Today I’m celebrating the newest novel of my good friend Lori Benton with a day-before-the-release-date party, and one lucky winner is going to receive a copy of The Pursuit of Tamsen Littlejohn! Below Lori shares how she developed the story. Please leave a comment on this post before midnight Friday, April 18, to be entered in the drawing!
Ideas are everywhere. In the movies we watch, the books we read, the conversations we have, the news we’re exposed to. Life abounds with story ideas. Like scattered seeds, they are constantly being planted in a writer’s mind. They can lie dormant for the longest time, forgotten by the writer herself, until suddenly they sprout, and a story idea springs from seemingly nowhere, its roots untraceable except by more digging than most writers have time to do. Rather, we delight in the unexpected tender shoot and do what we can to nourish it, hoping it will sink those mysterious roots deep, and grow.
And then sometimes we do remember exactly where a story idea came from. That’s the case for my new release, The Pursuit of Tamsen Littlejohn (WaterBrook Press, April 15, 2014). The first spark of inspiration for that story came straight out of the pages of history.
Why did they get the notion to do such a thing in the first place?
I think it’s accurate to say that the State of Franklin movement came about in large part due to geography. Several of the river valleys west of the Blue Ridge, known as the Tennessee country, had been settled well before the Revolutionary War. But those frontier settlements were a long way removed from the political centers of eastern North Carolina. With hundreds of miles between them, many of them sometimes impassable mountain miles, the settlers on the frontier became frustrated with the government’s lack of response to their needs.
In 1784, one group of these frontier citizens declared their region independent of North Carolina. They formed the State of Franklin and elected a governor—war hero John Sevier—but they never drew enough support from outside the region for their efforts to succeed. In fact, the region itself was divided, with the folk who clung to their identity as North Carolinians at odds with their neighbors who called themselves Franklinites.
This first post-Revolutionary War attempt at independent statehood spanned a brief but tumultuous period (1784—1789), and was marked by courthouse raids, fisticuffs, siege, and battle. For a little over four years the people of the Tennessee Valley region lived under the jurisdiction of two opposing governments, each vying for the same territory, taxes, and allegiance of the people.
How, I wondered, could such a situation result in anything but chaos for those folk simply trying to wrest a living from their farms or places of trade? Hadn’t they just lived through a devastating war between two rival governments? What was an Overmountain man and his family to do to get a little peace? And then there were the Chickamauga Indians seeking to sweep the whole lot of them back east across the mountains—and honestly, who could blame them?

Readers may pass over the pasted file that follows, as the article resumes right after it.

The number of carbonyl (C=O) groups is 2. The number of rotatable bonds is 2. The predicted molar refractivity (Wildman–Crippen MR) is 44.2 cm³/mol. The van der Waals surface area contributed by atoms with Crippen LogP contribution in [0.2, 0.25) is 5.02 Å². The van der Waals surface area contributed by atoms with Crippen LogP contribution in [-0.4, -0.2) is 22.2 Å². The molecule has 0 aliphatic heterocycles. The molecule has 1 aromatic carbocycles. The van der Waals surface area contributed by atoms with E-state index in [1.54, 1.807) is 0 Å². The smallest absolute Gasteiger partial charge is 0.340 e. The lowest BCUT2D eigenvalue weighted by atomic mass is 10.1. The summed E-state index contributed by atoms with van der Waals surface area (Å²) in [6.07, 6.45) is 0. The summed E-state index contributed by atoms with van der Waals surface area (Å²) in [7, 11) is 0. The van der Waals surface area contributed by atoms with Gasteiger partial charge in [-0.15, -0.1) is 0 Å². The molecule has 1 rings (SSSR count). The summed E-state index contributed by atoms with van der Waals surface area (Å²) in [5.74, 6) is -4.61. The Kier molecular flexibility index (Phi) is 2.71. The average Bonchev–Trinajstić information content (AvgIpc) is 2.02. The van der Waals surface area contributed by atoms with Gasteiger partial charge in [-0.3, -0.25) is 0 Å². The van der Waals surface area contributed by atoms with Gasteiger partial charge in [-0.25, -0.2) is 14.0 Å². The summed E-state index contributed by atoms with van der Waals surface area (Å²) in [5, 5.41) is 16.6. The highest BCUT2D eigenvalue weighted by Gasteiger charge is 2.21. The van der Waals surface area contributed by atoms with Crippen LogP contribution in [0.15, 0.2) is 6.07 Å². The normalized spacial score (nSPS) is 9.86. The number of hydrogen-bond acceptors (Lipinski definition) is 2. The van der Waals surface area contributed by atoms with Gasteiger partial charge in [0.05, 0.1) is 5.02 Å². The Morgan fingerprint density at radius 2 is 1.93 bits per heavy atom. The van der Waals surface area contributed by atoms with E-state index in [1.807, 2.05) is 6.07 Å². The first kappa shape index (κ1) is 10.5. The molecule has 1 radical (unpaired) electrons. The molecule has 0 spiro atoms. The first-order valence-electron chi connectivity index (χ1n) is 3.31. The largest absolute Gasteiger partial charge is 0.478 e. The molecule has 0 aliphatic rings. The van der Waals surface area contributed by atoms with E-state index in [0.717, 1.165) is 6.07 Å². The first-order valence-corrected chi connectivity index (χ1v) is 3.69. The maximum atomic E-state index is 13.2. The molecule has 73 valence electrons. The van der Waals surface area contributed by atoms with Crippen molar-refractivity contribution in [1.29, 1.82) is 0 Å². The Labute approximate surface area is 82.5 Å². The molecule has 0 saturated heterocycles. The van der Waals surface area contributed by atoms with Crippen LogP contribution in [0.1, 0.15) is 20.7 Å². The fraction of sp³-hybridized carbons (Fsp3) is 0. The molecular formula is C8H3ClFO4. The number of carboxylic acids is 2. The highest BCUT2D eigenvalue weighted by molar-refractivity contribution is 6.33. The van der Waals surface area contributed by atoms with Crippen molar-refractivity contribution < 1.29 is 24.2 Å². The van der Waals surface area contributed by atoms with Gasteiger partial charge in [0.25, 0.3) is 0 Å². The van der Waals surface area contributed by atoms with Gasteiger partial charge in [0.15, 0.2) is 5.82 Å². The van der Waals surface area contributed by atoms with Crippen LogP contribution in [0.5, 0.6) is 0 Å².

It was a setting that begged for a story to be woven through it.
I began a file to keep track of those tantalizing hints of conflict surrounding the failed statehood attempt. Over time, as I read more about North Carolina, the sparse contents of this file would nudge me, suggesting story possibilities. Gradually a cast of characters clustered around it, they began to speak to me, and The Pursuit of Tamsen Littlejohn took shape.
The story opens late in the summer of 1787, well into this unsettled situation in the Overmountain region. I thought it a fitting setting for a story about a privileged but subjugated young woman, Tamsen Littlejohn, and a rootless, enigmatic Overmountain man called Jesse Bird, who find themselves thrown together in a moment of crisis with a bewildering set of paths to choose toward security and safety—much as confronted the people of the frontier valleys. Tamsen and Jesse are faced with a choice of what sort of person each wants to become, what sort of life they want to live, and must decide what they are willing to risk to pursue that choice. And might the real question be—are they meant risk their hearts and make these choices together?
I’m excited to share with readers this stirring romance set against an epic period of history often neglected in the classroom: the formation of the State of Franklin on the heels of the Revolutionary War, the turmoil it caused on the North Carolina frontier, and how near it came to being our fourteenth state.
Thank you for sharing these fascinating insights into your creative process, Lori!
Readers, if you haven’t yet read Lori’s debut novel, Burning Sky, you need to purchase a copy asap! Her writing is lovely, evocative, and gripping, and Burning Sky will stay in your heart long after you turn the last page.
And I’m confident that The Pursuit of Tamsen Littlejohn is going to be every bit as captivating. Leave a comment on this post to enter the drawing, which will close at midnight on Friday, April 18. Please include your name and email addy in your response so I can contact you if you win. I'll announce the winner here on Saturday.